Thursday, November 26, 2009
The Loved One and I have been on a road trip through Arizona and New Mexico, indulging our taste for (among other things) deserts, Americana and road food.
We did our best to avoid eating in chains, heading for the quirky, the eccentric, the soulful; but it was harder than it sounds.
Of course if you’re a restaurant trying to draw the attention of people driving by in cars it pays to have a quirky sign, a quirky building, or maybe just a quirky name.
We were suitably drawn, but once you get inside these places, the food is often quiet ordinary: burgers, patty melts, all day breakfasts. And this being the desert southwest there’s also plenty of Mexican influence: carne asada, tacos, breakfast burritos.
I can’t tell you exactly where these restaurants buy their ingredients, but there wasn’t much that suggested “local sourcing.”
My dream was that we’d be driving along the highway and turn off to discover a perfect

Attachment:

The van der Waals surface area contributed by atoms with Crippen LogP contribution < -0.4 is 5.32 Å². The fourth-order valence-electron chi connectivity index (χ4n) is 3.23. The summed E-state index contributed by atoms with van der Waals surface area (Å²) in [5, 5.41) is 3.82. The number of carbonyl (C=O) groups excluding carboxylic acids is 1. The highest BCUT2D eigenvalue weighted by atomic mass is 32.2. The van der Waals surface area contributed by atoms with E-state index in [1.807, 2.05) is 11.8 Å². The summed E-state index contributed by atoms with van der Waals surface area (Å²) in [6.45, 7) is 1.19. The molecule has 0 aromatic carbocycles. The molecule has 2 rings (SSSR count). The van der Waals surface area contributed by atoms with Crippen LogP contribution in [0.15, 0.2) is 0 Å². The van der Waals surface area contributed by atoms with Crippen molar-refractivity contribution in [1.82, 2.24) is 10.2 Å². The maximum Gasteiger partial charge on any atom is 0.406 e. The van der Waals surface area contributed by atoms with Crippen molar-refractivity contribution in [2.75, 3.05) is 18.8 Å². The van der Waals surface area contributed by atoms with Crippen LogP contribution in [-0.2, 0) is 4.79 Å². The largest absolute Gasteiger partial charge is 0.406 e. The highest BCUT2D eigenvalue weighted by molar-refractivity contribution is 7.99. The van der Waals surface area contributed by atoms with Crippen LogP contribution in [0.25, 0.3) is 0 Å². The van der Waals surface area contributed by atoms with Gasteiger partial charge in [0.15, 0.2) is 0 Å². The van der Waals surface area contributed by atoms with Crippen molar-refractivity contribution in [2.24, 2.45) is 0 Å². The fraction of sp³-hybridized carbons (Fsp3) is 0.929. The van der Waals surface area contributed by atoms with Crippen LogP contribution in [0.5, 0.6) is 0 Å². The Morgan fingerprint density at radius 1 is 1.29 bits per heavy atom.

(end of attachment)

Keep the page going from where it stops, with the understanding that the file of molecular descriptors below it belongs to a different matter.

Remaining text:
French-Mexican-American bistro/cantina tucked into a mini mall on the outskirts of Los Cruces. But it was not to be.
We did however find a couple of great places in Bisbee, Arizona.
The first (above )was Dot’s Diner attached to the Shady Dell Trailer Park – where the food was as good as the architecture. I liked it so much I bought the mug.
And then there was Jimmy’s Hot Dog Company:
There’s nothing like a stucco hot dog on the roof to draw the eye. We saw it one evening as we drove past, then decided we had to make a detour the next day and go back.
The hot dogs looked very good, but since I have a rule of ordering things I’ve never seen on menus before, I went for something called the Sea Dog. This is a fishy version of a hot dog (so not really a hot dog at all), actually a long thin tube of cod in beer batter served in a bun.
I admit I was a little disappointed later when I looked it up and found that the Sea Dog is a national product made by Icelandic USA Inc, but it was still new to me, and wildly inventive by the standards we’d encountered on the road.
Still, Jimmy’s Hot Dog Company was quirky, fun, different, very friendly, and what road food should be all about. Apparently the place even got a good review from Gourmet magazine.
We also stayed a couple of nights in Alamagardo, and went to the Museum of Space History where we saw some American space food that looked like this:
And then we saw some Russian space food that looked like this:
Is it just me or does the Russian version look far more quirky, eccentric and soulful?